|The common Antarctic pteropod, Limacina|
antarctica, photographed under a dissecting
microscope by Brandon Hassett.
Pteropods are commonly called "sea butterflies" because of those two wing-like lobes. They're related to snails and sea slugs, but they spend their entire life-cycle up in the water column, not on the seafloor. Pteropods use their lobes, which are modified extensions of the foot, to swim up and down in the water column. The lobes ripple and beat like butterfly wings, carrying the animal up to the surface of the water. At the surface, the pteropod constructs a mucus net, which it spreads over itself like a parachute to catch particles to eat as it sinks back down. They're beautiful and fascinating creatures.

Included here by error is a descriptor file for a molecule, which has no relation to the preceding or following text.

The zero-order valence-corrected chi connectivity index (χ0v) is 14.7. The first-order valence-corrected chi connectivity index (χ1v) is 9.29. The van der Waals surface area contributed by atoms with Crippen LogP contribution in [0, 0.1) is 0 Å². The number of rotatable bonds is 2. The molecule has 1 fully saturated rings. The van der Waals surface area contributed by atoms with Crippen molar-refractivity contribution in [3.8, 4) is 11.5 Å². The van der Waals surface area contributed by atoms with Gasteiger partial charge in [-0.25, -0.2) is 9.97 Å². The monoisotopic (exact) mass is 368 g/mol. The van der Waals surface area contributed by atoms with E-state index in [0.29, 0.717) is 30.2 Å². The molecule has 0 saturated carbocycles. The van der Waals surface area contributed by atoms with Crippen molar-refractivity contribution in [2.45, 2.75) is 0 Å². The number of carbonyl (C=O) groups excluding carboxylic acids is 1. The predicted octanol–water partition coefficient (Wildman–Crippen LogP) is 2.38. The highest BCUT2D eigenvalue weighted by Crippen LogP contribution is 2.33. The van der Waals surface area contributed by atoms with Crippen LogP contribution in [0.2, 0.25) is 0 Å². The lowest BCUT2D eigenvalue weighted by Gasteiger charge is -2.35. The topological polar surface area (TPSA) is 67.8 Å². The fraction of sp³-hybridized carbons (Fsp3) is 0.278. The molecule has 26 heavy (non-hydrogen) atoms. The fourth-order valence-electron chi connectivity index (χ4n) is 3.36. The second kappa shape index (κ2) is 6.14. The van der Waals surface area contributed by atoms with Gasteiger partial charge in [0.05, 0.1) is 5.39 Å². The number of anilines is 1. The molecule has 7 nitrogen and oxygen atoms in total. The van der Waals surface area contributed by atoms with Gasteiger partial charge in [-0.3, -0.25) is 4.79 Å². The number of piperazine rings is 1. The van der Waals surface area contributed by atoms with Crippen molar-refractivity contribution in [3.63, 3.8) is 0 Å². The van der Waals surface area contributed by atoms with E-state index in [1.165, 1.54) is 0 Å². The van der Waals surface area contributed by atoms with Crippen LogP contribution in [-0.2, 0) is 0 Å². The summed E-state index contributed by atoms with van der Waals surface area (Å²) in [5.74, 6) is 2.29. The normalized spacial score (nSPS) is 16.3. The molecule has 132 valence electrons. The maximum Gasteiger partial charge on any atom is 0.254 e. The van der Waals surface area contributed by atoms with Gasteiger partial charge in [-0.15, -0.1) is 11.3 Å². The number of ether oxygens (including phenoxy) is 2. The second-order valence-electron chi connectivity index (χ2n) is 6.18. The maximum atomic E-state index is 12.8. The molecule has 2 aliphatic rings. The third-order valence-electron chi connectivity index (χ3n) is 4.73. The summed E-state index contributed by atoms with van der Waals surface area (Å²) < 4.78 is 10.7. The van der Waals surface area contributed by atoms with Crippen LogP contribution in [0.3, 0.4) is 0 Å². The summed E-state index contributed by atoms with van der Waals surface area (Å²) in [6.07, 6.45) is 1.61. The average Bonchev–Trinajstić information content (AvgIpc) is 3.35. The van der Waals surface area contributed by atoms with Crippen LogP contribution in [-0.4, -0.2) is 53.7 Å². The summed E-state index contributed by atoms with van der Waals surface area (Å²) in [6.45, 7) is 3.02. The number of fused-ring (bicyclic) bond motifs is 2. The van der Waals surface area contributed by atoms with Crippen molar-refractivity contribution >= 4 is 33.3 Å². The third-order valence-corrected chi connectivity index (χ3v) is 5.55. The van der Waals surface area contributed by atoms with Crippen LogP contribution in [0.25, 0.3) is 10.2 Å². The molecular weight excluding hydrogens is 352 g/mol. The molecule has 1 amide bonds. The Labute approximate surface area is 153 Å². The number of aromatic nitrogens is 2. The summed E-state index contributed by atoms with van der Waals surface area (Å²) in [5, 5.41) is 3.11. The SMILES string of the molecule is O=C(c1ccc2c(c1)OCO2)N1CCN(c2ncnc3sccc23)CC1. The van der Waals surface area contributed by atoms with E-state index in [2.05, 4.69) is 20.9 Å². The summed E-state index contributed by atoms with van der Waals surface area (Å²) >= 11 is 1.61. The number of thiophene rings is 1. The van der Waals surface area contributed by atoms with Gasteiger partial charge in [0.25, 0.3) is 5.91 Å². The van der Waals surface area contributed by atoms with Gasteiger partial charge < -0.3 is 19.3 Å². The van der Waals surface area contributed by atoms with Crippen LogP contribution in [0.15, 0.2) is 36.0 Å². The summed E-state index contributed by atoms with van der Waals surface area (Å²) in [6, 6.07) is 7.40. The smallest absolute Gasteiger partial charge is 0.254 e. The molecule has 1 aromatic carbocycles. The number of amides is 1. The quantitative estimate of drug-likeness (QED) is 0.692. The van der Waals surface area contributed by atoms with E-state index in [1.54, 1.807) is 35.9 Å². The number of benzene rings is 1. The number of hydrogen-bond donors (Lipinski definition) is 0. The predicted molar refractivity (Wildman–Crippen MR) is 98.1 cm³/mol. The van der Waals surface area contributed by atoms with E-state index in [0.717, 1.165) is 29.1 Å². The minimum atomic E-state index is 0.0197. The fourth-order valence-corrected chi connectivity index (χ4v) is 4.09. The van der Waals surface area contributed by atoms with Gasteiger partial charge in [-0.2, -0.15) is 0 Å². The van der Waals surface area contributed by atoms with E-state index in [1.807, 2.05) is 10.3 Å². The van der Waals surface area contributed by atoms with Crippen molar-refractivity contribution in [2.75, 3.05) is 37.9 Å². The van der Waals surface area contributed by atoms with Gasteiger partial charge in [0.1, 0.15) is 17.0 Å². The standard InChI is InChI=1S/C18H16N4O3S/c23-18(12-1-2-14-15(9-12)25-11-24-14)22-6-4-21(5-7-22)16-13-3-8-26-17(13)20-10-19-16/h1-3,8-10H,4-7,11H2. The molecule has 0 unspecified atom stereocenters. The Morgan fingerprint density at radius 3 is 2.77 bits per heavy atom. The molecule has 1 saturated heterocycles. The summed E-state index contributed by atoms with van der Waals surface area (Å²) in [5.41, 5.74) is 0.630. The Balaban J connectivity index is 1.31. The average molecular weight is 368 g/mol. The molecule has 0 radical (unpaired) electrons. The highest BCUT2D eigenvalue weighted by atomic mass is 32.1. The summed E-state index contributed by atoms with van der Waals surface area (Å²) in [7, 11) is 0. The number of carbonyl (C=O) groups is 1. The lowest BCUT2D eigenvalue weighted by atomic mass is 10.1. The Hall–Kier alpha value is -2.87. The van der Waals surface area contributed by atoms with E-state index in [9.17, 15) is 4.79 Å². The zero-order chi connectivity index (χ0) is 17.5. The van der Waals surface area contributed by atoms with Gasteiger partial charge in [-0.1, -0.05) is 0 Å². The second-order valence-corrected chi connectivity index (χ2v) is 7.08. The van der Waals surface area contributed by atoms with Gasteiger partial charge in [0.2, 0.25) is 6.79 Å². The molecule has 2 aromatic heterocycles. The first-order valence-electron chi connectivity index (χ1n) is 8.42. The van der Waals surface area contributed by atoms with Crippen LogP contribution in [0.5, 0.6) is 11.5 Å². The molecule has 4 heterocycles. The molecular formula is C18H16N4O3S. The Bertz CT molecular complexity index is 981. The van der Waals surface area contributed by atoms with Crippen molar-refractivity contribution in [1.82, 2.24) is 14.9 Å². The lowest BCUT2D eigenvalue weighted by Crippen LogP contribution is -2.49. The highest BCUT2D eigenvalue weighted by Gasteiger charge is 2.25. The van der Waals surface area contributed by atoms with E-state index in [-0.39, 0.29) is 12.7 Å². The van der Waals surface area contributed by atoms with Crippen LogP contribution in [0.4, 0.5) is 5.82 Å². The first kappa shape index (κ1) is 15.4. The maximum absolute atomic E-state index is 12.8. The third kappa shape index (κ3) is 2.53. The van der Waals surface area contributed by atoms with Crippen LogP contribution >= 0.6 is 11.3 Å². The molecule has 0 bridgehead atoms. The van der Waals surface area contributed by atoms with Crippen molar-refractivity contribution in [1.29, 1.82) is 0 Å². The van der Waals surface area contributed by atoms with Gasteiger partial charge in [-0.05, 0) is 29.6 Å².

|Swimming pteropods in one of the respiration|
I haven't done any experiments with respiration or animal physiology since I was an undergraduate, so it's fun for me to learn new techniques. The pteropods are also goregous animals that are relatively easy to work with. It will be fun to see what the data show!